Spring comes along with the spring mortgage market, and the best mortgage rates are about to get a bit better as competition heats up among the banks and the prime rate is expected to hold steady. The spring real estate market is underway too, and prices are set to ramp up over the next couple of months, especially in Vancouver and Toronto. It’s not all good news on the real estate front, but the scary stories aren’t always what they seem. Read on for our roundup of scary (and silly) stories from the world of personal finance that caught our eye.
The real estate stories that make you afraid
We’ve been hearing for years about how home prices are overvalued in Canada. In 2011, the warning was our homes were overvalued by as much as 10%. Last year, the warning was 35% (house prices went up roughly 30% over that time frame). And despite constant calls for the bubble to burst, nothing’s happened yet. So you’ll have to forgive the media for getting excited about these two stories:
The first is about a mortgage practice called Jingle Mail–the art of mailing your house keys to the bank to walk away from your mortgage. It’s legal in Alberta, where mortgage lenders can’t come after someone who defaults if the value of the house doesn’t cover the amount outstanding on the loan. Alberta also happens to be the spot where home prices are hurting most, largely thanks to the oil crash. But are Albertan homeowners really filling up their community mailboxes with house keys? Probably not. The rate of arrears in Alberta (the number of borrowers behind on their mortgage payments) is still below the national average, and in Calgary house prices are holding steady.
The second scary story is about shadow flipping–the art of buying a house, then reselling it before the deal closes. The original buyer gets to make a profit by avoiding the land transfer tax (and, you know, the expense of owning a house). The real estate agent gets to make a profit by doubling up on commissions. And the whole thing is completely legal. But is it that widespread? The Real Estate Council of British Columbia is investigating, and at least one brokerage in the Vancouver area has announced it’s internally banned the practice. Most trustworthy realtors will tell you it’s something that never needed to be banned in the first place – because it’s something they would never do.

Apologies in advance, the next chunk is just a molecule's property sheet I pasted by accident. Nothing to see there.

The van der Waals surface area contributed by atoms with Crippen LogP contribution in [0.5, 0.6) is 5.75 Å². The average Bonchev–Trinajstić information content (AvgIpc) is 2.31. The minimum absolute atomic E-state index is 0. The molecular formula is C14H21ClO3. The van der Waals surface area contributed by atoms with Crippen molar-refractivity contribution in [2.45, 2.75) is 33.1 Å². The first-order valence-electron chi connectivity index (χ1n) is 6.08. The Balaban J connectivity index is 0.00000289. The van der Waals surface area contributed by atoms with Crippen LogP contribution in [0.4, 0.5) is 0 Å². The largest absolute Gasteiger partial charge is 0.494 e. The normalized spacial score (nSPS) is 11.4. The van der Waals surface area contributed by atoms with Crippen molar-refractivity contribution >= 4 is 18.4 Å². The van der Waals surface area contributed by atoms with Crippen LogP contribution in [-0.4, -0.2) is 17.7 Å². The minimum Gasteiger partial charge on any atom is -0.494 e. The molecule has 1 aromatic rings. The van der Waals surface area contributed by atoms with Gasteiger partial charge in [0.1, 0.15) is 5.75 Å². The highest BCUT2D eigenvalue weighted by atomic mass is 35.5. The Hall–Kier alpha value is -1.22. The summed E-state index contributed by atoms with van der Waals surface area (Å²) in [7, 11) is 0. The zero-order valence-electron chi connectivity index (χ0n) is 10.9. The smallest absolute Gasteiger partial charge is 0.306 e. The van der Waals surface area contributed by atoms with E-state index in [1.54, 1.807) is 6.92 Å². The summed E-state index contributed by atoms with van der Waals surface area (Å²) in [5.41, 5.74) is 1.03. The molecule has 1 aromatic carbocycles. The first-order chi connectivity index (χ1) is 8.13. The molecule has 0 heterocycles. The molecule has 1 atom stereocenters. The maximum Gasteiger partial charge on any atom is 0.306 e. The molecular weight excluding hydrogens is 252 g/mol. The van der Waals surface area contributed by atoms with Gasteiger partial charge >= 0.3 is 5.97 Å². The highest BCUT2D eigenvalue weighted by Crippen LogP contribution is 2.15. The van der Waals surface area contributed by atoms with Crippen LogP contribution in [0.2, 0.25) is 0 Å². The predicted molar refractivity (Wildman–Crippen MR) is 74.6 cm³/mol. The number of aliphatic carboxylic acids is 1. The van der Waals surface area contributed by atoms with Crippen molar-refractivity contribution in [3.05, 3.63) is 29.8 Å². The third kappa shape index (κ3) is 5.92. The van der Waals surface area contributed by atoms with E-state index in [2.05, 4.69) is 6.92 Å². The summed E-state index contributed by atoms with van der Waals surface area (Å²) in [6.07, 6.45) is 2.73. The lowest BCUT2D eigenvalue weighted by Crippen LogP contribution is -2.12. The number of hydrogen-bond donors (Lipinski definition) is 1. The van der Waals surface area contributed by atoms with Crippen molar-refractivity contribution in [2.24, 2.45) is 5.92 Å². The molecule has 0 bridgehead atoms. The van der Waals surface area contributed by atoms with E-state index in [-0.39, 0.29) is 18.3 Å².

How much is your selfie worth?
You’ve been posting them all over the internet for free for years, but soon you could use your selfies to pay for everything you buy–as long as they’re linked to the right credit card. How does it work? MasterCard has announced it’ll start piloting biometric payments in Canada this summer. Rather than using a traditional PIN or password, the system will be able to recognize features like your face and fingerprints to verify online purchases. It’ll be limited to online purchases for now. So if you see the person at the front of the coffee line snapping a selfie, just know they’re not wasting your time so they can post on Instagram.
Who pays when your designated driver crashes?
The short answer is: you do. When it comes to car insurance it doesn’t really matter who’s driving. If your car is involved in an at-fault accident, your insurance is on the hook (and you’re the one responsible for paying the deductible and higher premiums that follow). A Toronto-area resident found that out the hard way last week when his car was totalled while being driven by a designated driver service. So how do you protect your car insurance when you lend out your car? Only let other people drive who you know and trust, and consider adding an accident forgiveness rider to your policy that guarantees your rates won’t increase after your first claim.
Credit unions could become more powerful
At least in Ontario, that is, as the provincial government has announced updates to the law governing the financial institutions that will allow them to compete more closely with the banks. The changes include allowing credit unions to own insurance brokerages, and do business with cities. Deposit insurance coverage for money held in credit unions would also increase to $250,000. Credit unions in the province may also be allowed to jump into the payday loan business, which could change the landscape of short-term borrowing in Canada’s most populous province.
When is a falling Canadian dollar good news? When you own property in the United States. Snowbirds who scooped up real estate in markets like Arizona and Florida in 2010–when home prices were low and the Canadian dollar was high–are cashing out on their investments now that the opposite is true. The biggest determinant of how much cash these sellers will bring home depends on the value of the loonie, which is becoming more and more difficult to predict. The dollar hit its lowest mark in mid-January, then rebounded within just a few days. In 2016, the loonie has swung up and down within a 6¢ range–and with a median sale price of US$199,000 in Arizona, being at the top or bottom of that 6¢ swing in the dollar translates to almost $12,000.
Tomorrow (March 8) is International Women’s Day, and we’re excited to host an upcoming Women in Leadership event here at our office. The discussion is being moderated by Bloomberg news editor Stefanie Batcho-Lino, and features our founder Alyssa Furtado. Get the details on how to join us.
Love coffee? Check out our recent post on changes to the Starbucks Rewards program, and get a chance to win a $50 Starbucks Gift Card.
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